In 2002, 30 percent of fourth-grade students in the United States were reading at or above
proficiency levels. Seventeen years later, in 2019, that number had risen only to 36 percent. In
some places, it has actually declined.
Frankly, I am horrified not only by the lack of progress after nearly two decades, but also how
low the number is in the first place. In the richest country in the world, it’s shameful.
In 1940, 90 percent of children were earning more than their parents. In 2017, that number was
below 50 percent at a time when the cost of living, especially for basic needs, is significantly
greater than it has ever been. No wonder the American dream is fading.
In my last blog post, I wrote about the many dysfunctions I believe have come to define what I
and others call the Nonprofit Industrial Complex. Our inability to come to a consensus on what
should be the results of all our work is, I believe, the most pervasive. We need to come to
an agreement on the primary indicators along the Pathway to Lifelong Success and set targets. If we
do, our efforts will naturally become more aligned and focused, and society can hold us
accountable for our work.
How do we accomplish that? We could learn something from the United Nations Programmes
Sustainable Development Goals. If you click on the link, you’ll see the goals. Click on each
goal, and you get a clear definition of what it means and the scope of the challenge. Click
further, and you come to specific global targets expressed in numbers and years which makes
Imagine if we did for the Pathway to Lifelong Success what those UN goals do for international
development. Imagine a clear definition of what everything means along the pathway and a
series of specific targets that would propel us as a country to come together to increase the
numbers of people moving along the pathway. From those national targets, we could set local
targets that are meaningful, around which we could organize to take action, and that can be
That’s why I was so impressed when Dr. Sharon Contreras, the superintendent of schools in
Guilford County, North Carolina (where I’ve been working lately) took the bold move in 2018 of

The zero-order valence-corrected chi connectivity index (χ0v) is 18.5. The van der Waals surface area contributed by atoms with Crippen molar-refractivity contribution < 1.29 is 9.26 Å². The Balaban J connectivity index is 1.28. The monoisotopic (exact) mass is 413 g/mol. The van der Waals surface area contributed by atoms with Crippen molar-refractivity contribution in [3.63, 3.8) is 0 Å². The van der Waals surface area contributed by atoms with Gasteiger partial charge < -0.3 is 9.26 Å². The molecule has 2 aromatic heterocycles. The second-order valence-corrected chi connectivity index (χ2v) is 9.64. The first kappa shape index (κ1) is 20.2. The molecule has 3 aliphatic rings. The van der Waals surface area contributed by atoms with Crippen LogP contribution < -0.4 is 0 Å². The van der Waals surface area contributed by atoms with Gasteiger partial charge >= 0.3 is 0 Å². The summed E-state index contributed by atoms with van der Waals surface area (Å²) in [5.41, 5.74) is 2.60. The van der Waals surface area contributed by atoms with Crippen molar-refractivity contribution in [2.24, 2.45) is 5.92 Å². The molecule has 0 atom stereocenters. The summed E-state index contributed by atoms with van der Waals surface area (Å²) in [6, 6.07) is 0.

the setting, publicly, her objective to increase end-of-third-grade reading proficiency not generally
but specifically, from a baseline of 51.4 percent to 63 percent by 2022.
In all my time working in our sector, I have never encountered anyone making that kind of
public commitment to a measurable change by a set date. When school districts set goals, it’s
almost always like this: We’re going to get those reading proficiency levels up! But Dr.
Contreras made the target clear and specific, and went to the school committee and got its
It’s true that recently the Guilford County schools had to notch down the target to 54 percent of
students reading at third-grade proficient levels by 2022, citing a systemic issue with the
strategy at the state level that could be about funding, legislation, and or policies. This stuff is
hard, and as the Greensboro News & Record; Record reports, district leaders think it would be
counterproductive to frustrate teachers with a goal that would require far beyond breakout
performance. The fact that the target was reduced is not a bad thing; it was an important step in
acknowledging the reality of how hard it will likely be to move any numbers on the Pathway to
Lifelong Success. We need more leaders putting themselves out there and setting targets like Dr.
On May 25, 1961, President John F. Kennedy said, I believe we possess all the resources and
talents necessary. But the facts of the matter are that we have never made the national decisions
or marshaled the national resources required for such leadership. We have never specified long-
range goals on an urgent time schedule, or managed our resources and our time so as to ensure
their fulfillment. JFK was talking about putting a man on the moon. Imagine if we did the same
for indicators along the pathway. Why can’t we set national, state, and local targets for reading
proficiency, as Dr. Contrares has done?
As one colleague recently told me, people are afraid to set targets because of the potential fallout
if they don’t get met. Elected officials fear they won’t get reelected, Superintendents are afraid
their contracts won’t be renewed. Executive directors and program managers worry they’ll lose
funding or get fired. The result: the people for whom they’re supposed to work suffer.
We are far from agreeing on indicators, let alone having a culture that embraces setting targets,
but here’s a small step you can take. Get together with your colleagues and see whether you can
identify one specific indicator along the Pathway to Lifelong Success something evidence
shows make a difference in keeping people moving forward as opposed to something that’s just
a snapshot in time and something to which your work contributes.
For example, if you work with middle school students, it could be eighth-grade math proficiency. If you get that far,
discuss what you might do differently to focus on improving that one indicator.
We cannot wait for others to take action. We need to start doing this ourselves.
* * *
As I do from time to time, I have selected the song Man in the Mirror by Michael Jackson to
accompany this blog post. It’s a song you can dance to, but also one with a great message: If
you want to make the world a better place, take a look at yourself, and then make a change.